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Gift Helps Cancer Patients Focus on Healing

March 26, 2007

Melanie N. Cross
mcross@tulane.edu

"Cancer isn't my biggest problem," said one Tulane Cancer Center patient to describe his situation following Hurricane Katrina. Luckily, Tulane Cancer Center's needy patients have gotten a helping hand.

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On a tour of Tulane Cancer Center, Roy S. Weiner, right, center director, discusses cancer treatment advances with Robert B. Landry III, center, and D. Thomas Roane, left, both from the National Cancer Coalition. Landry is president and chief executive officer and Roane is vice president of health care alliances for the coalition. (Photo by Paula Burch-Celentano)


The National Cancer Coalition recently donated $20,000 to the center's Patient Relief Fund to provide needy patients with financial assistance for everything from transportation, meals and short-term housing to insurance co-payments, prescription medications, laboratory tests, rental assistance and other needs.

Since the storm, many cancer patients, like everyone else, have been dealing with the loss of their homes, the scattering of their family members, insurance claims, the Road Home and FEMA, in addition to clinic visits, treatment schedules, chemotherapy and radiation therapy. It can be overwhelming.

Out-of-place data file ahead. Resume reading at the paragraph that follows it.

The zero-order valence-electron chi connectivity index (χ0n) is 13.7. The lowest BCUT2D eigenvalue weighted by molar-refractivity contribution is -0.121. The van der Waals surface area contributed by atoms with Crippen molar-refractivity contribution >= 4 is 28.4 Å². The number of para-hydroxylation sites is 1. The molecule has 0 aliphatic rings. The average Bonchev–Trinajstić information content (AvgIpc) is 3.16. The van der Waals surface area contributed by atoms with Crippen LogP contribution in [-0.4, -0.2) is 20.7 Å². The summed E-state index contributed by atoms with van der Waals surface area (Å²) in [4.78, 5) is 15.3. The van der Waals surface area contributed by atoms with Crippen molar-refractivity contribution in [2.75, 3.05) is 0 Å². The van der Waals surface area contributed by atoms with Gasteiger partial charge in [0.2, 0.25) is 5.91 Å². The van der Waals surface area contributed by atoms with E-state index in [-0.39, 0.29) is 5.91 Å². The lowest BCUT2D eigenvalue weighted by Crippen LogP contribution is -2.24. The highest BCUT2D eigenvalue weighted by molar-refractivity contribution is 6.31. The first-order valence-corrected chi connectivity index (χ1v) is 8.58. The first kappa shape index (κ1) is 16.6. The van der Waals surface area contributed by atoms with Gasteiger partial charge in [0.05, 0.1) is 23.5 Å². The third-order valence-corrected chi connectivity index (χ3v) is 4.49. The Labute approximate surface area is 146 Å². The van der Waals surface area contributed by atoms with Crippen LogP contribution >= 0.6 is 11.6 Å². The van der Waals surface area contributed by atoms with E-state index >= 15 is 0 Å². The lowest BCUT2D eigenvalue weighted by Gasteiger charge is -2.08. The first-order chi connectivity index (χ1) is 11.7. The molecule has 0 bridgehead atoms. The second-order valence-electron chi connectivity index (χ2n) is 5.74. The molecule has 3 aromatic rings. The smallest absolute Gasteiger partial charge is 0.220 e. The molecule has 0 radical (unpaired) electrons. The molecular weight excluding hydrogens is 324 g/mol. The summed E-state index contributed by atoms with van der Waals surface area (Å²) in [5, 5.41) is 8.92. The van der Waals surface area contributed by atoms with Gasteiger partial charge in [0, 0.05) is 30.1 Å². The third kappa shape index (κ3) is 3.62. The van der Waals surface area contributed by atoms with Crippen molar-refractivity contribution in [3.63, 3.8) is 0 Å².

Tulane Cancer Center's Patient Relief Fund was established in 1998 to help needy patients meet unexpected expenses associated with their care at Tulane.

Overseen by Timothy Pearman, director of Tulane Cancer Center's Patricia Trost Friedler Cancer Counseling Center, and patient navigator Robert Gardner, it is often the only source available to solve an urgent problem for cancer patients.

Over the years, this fund has granted $22,257 in assistance. "Our needy patients are still struggling, 18 months after Hurricane Katrina," says Roy S. Weiner, director of the Tulane Cancer Center.

"Many of them are burdened by enormous problems, but they often have very limited means. That's why the coalition's gift is having such a powerful impact. Through their generosity, we can eliminate some of the barriers that impede a patient's ability to receive the cancer care they need. In the desperate situations our patients face, a helping hand provides way more than financial assistance; it provides hope."

This is the second post-Katrina gift the National Cancer Coalition has provided the Tulane Cancer Center. The coalition donated $5,000 in patient relief in the immediate aftermath of the storm. Established in 1993, the National Cancer Coalition is a not-for-profit corporation headquartered in New Orleans that supports cancer research and undertakes educational, prevention and medical relief programs throughout the world.

"With the excessive destruction caused by Hurricane Katrina to New Orleans and parts of the Gulf Coast, many cancer patients were completely uprooted from their physicians and centers for chemotherapy or radiation," says Robert B. Landry III, president and chief executive officer of the coalition.

"Quite a number of them lost everything due to the hurricanes. They became much more vulnerable in their battle against cancer, and their chances for survival could depend on financial assistance that we can provide."

The Tulane Cancer Center Comprehensive Clinic in downtown New Orleans has been renovated and is fully operational after flooding in the aftermath of the storm, Weiner says.

Melanie Cross is marketing coordinator for the Tulane Cancer Center.

Tulane University, New Orleans, LA 70118 504-865-5000 website@tulane.edu